This Tiny Wireless Temperature Sensor Is Powered Only By Radio Waves

We may earn a commission from links on this page.

This minuscule chip can measure the temperature wherever it’s placed—and it never needs a battery, because it’s powered by the radio waves from the same wireless network that it uses to communicate.

The sensor, which is a tiny 2 millimeter square weighing just 1.6 milligrams, communicates the temperature it records to a dedicated router nearby. Aboard the chip, a small antenna captures energy from the signals transmitted by the router. Once it’s charged, the sensor quickly switches on, measures the temperature, and then transmits a small signal for the router to detect. The frequency of the transmitted signal relates to the measured temperature.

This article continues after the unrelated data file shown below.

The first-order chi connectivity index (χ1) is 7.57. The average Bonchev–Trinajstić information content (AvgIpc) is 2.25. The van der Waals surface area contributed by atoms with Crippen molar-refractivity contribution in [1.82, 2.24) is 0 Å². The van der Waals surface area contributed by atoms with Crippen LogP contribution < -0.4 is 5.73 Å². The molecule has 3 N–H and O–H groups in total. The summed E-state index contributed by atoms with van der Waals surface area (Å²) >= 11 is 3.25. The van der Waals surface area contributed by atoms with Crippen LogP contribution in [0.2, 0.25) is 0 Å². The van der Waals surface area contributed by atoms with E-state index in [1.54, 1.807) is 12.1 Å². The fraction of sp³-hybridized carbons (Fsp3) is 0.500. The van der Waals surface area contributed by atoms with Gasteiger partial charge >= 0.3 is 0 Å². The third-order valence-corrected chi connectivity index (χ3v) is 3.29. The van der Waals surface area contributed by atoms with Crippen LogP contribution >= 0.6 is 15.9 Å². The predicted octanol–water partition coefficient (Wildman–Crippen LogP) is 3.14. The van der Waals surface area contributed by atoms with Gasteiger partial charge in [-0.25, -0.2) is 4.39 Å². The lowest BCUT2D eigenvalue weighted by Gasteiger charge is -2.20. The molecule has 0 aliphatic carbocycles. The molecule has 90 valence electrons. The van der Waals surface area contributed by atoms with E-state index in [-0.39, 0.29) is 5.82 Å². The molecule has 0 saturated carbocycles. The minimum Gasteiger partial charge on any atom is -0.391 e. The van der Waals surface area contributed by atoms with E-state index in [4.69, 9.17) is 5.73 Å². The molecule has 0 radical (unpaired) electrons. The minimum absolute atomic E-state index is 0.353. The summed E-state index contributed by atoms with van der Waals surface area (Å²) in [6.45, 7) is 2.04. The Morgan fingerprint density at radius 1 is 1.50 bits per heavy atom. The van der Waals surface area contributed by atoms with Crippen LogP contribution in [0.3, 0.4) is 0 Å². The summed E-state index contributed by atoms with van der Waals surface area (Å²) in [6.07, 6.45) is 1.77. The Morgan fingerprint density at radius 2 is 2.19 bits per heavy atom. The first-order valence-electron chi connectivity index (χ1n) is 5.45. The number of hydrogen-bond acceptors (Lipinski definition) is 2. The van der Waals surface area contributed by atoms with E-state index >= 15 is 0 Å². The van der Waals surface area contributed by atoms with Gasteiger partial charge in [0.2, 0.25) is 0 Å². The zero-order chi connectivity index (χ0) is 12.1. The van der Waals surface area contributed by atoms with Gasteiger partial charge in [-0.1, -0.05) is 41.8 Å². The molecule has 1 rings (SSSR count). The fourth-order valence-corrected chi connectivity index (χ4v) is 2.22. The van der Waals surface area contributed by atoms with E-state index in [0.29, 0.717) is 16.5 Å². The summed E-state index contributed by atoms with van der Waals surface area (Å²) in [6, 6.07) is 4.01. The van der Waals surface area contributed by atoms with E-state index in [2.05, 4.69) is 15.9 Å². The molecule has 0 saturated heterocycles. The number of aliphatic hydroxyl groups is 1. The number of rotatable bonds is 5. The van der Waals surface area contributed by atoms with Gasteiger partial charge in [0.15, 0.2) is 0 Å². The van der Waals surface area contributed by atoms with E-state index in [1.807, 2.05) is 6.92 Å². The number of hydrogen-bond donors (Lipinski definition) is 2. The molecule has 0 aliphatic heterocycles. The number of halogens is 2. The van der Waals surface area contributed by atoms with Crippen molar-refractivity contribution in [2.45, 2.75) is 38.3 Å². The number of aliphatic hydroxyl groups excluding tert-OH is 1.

The chip is able to work beneath a layer of paint, plaster or concrete, which hints at its intended use: the researchers reckon that the tiny devices could be embedded within buildings to keep an eye on conditions. The same technology should, the researchers claim, also allow chips for the detection of movement, light and humidity to be built. And given the lofty ambitions, they’re expected to be mercifully cheap—around 20 cents a pop.


There’s just one sticking point. Right now, the chip can only transmit its signal a paltry 2.5 centimeters. The researchers ultimately hope to bump that up to 5 meters. Until they do, though, you better have a pretty small house to monitor.

[Eindhoven University via Engadget]